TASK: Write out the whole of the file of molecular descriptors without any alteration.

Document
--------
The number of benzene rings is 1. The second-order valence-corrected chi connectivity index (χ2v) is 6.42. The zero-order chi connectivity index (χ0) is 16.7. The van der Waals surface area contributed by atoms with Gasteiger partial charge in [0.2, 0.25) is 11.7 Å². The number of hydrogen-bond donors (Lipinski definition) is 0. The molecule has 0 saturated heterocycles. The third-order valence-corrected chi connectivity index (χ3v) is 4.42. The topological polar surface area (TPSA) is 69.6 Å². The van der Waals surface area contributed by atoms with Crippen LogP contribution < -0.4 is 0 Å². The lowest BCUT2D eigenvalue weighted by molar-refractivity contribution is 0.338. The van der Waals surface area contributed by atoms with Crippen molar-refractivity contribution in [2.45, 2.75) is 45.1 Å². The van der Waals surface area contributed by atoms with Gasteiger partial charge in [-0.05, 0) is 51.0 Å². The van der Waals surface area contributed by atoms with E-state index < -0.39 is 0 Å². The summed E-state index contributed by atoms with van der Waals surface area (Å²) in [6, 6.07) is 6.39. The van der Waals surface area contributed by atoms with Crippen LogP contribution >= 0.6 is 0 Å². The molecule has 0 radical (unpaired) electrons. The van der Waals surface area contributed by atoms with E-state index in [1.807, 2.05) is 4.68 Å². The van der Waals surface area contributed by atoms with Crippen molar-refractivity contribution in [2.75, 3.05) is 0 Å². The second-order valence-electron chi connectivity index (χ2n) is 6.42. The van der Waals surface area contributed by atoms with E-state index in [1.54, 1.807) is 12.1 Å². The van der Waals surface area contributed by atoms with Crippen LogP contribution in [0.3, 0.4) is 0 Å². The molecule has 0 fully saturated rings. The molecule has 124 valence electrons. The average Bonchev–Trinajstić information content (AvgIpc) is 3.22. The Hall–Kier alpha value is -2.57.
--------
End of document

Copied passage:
The number of benzene rings is 1. The second-order valence-corrected chi connectivity index (χ2v) is 6.42. The zero-order chi connectivity index (χ0) is 16.7. The van der Waals surface area contributed by atoms with Gasteiger partial charge in [0.2, 0.25) is 11.7 Å². The number of hydrogen-bond donors (Lipinski definition) is 0. The molecule has 0 saturated heterocycles. The third-order valence-corrected chi connectivity index (χ3v) is 4.42. The topological polar surface area (TPSA) is 69.6 Å². The van der Waals surface area contributed by atoms with Crippen LogP contribution < -0.4 is 0 Å². The lowest BCUT2D eigenvalue weighted by molar-refractivity contribution is 0.338. The van der Waals surface area contributed by atoms with Crippen molar-refractivity contribution in [2.45, 2.75) is 45.1 Å². The van der Waals surface area contributed by atoms with Gasteiger partial charge in [-0.05, 0) is 51.0 Å². The van der Waals surface area contributed by atoms with E-state index < -0.39 is 0 Å². The summed E-state index contributed by atoms with van der Waals surface area (Å²) in [6, 6.07) is 6.39. The van der Waals surface area contributed by atoms with Crippen LogP contribution >= 0.6 is 0 Å². The molecule has 0 radical (unpaired) electrons. The van der Waals surface area contributed by atoms with E-state index in [1.807, 2.05) is 4.68 Å². The van der Waals surface area contributed by atoms with Crippen molar-refractivity contribution in [2.75, 3.05) is 0 Å². The second-order valence-electron chi connectivity index (χ2n) is 6.42. The van der Waals surface area contributed by atoms with E-state index in [1.54, 1.807) is 12.1 Å². The van der Waals surface area contributed by atoms with Crippen LogP contribution in [0.3, 0.4) is 0 Å². The molecule has 0 fully saturated rings. The molecule has 124 valence electrons. The average Bonchev–Trinajstić information content (AvgIpc) is 3.22. The Hall–Kier alpha value is -2.57.